Best Latin American Jockeys Of All Time

By Lindsay Griffin
Latin American Jockeys. Photo by Keith Luke on Unsplash

Jockeys are spectacular athletes. The ideal jockey is, of course, small. They are lightweight, able to be weighed in at 126 pounds or less, saddle included. However, their body composition is pure muscle. They must have the core strength to ride in short stirrups at more than 40 miles per hour. 

They must have the strength to keep control of a horse that weighs more than 1000 pounds. They must also have lightning-fast reflexes and an analytical mind, in order to avoid disaster or even death on the racetrack.

In the middle of the twentieth century, many young, slight Latin American men came to the United States from riding schools in their native countries. 

These jockeys quickly rose to the top and became renowned for their charisma and technique. You can check all the ones that made the Kentucky Derby glory here:

Here are only a few of the greatest jockeys to come from Latin America.

Angel Cordero, Jr. (Puerto Rico)

Angel Tomas Cordero, Jr was born on November 8th, 1942 in Santurce, Puerto Rico. He was raised among horsemen; his father, grandfather, and uncles were all riders and trainers. 

He moved to Long Island, New York where he became a professional jockey, and eventually led the Saratoga jockey colony for thirteen years. In 1988, he became the first Puerto Rican jockey to be inducted into the United States Racing Hall of Fame. 

Cordero was also the first Puerto Rican jockey to win all three Triple Crown races, though he did so in separate years. His first Triple Crown victory came in 1974, when he won the 100th Kentucky Derby aboard Cannonade; he later added wins in 1976 (on Bold Forbes, who also provided Cordero with his lone Belmont Stakes win) and 1985 (on Spend a Buck). He won the Preakness in controversial style aboard Codex in 1980, and took it again four years later on Gate Dancer.

Cordero, age 80, has long since retired from riding, but still works in the industry as a jockey’s agent

Laffit Pincay, Jr. (Panama)

Born December 29th, 1946 in Panama City, Panama, Laffit Alejandro Pincay, Jr was, at the time of his 2003 retirement, the world’s winningest jockey. Twenty years later, he still sits in third place on the all-time list, behind only Russell Baze and Jorge Ricardo. He began riding in Panama, but in 1966, Fred Hooper brought him to the United States, where he quickly became a sensation.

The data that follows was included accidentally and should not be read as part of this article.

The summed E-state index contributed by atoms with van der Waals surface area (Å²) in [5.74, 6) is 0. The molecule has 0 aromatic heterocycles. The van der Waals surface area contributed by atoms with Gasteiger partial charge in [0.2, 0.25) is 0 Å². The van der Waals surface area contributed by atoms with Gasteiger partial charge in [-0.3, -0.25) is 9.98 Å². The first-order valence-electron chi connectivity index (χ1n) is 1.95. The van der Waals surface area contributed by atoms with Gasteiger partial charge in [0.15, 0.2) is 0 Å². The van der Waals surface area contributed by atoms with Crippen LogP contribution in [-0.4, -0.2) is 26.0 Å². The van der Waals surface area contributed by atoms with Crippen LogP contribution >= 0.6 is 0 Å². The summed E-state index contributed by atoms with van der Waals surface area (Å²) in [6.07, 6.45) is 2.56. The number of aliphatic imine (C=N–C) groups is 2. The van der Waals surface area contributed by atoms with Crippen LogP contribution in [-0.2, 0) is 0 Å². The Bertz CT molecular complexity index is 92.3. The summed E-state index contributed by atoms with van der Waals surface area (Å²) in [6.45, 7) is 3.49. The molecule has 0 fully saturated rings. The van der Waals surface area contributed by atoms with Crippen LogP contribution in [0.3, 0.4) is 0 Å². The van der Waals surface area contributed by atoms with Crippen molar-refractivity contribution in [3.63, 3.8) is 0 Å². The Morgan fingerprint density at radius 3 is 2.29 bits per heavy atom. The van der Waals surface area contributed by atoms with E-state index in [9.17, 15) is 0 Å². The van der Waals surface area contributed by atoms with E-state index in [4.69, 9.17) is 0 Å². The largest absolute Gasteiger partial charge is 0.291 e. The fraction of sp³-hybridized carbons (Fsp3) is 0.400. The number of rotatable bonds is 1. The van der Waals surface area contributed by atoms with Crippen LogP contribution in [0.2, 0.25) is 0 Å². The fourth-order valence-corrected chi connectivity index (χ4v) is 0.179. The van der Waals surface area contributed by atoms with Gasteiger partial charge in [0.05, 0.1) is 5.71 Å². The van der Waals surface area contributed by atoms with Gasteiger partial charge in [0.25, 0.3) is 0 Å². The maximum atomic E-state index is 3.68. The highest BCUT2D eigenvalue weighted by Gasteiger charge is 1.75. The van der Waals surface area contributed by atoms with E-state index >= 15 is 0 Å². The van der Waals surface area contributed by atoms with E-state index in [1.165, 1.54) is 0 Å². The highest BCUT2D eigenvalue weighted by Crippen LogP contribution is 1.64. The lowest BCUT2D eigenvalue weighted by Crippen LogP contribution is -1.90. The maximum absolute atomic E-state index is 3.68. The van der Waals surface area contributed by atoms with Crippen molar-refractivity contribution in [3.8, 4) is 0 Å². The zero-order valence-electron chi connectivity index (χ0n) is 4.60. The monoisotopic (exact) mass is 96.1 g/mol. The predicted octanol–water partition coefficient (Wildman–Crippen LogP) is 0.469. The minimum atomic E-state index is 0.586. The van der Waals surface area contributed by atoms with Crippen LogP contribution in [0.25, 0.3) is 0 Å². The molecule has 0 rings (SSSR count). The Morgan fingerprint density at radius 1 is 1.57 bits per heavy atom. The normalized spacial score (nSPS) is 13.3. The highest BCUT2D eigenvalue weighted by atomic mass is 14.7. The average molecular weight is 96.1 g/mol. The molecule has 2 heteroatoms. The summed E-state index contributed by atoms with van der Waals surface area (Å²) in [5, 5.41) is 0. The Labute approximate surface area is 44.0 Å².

Pincay won three Belmonts in a row (1982, Conquistador Cielo; 1983, Caveat; 1984, Swale) and one Kentucky Derby (also aboard Swale). In the early years of the Breeders’ Cup series, Pincay was one of the most renowned jockeys; he won seven Breeders’ Cup races between 1985 and 1993.

Laffit Pincay Jr’s son, Laffit Pincay III, is a horse racing commentator for NBC. 

Jacinto Vasquez (Panama)

Jacinto Vasquez was born January 4th, 1944, in Panama. It was at Panama’s Presidente Remon Racetrack that he began his career, riding as an apprentice starting at age 15. He came to the United States in 1960, riding primarily in New York and Florida.

Vasquez won his first Kentucky Derby aboard champion Foolish Pleasure in 1975, but it was his connection with two important fillies that history remembers most. 

Jacinto was the regular rider of Ruffian, the undefeated coal-black speedball of a filly who sadly met her fate in a match race against, of all horses, the aforementioned Foolish Pleasure. Given the option to choose between the two horses, Vasquez chose the talented filly, whom he believed had a better future. 

Five years after Ruffian’s untimely demise, Vasquez was aboard a chestnut filly in the Kentucky Derby. The filly, Genuine Risk, had finished a promising third in the Grade I Wood Memorial, and propelled that start into a powerful stretch drive at Churchill Downs. 

She was only the second filly to win the Derby. In the Preakness, Vasquez and Genuine Risk encountered formidable opponents in Codex and Angel Cordero, who allegedly fouled them in the stretch, though the objection was disallowed.

Vasquez, who retired from riding in 1996, settled in Ocala, Florida, where he began training racehorses. 

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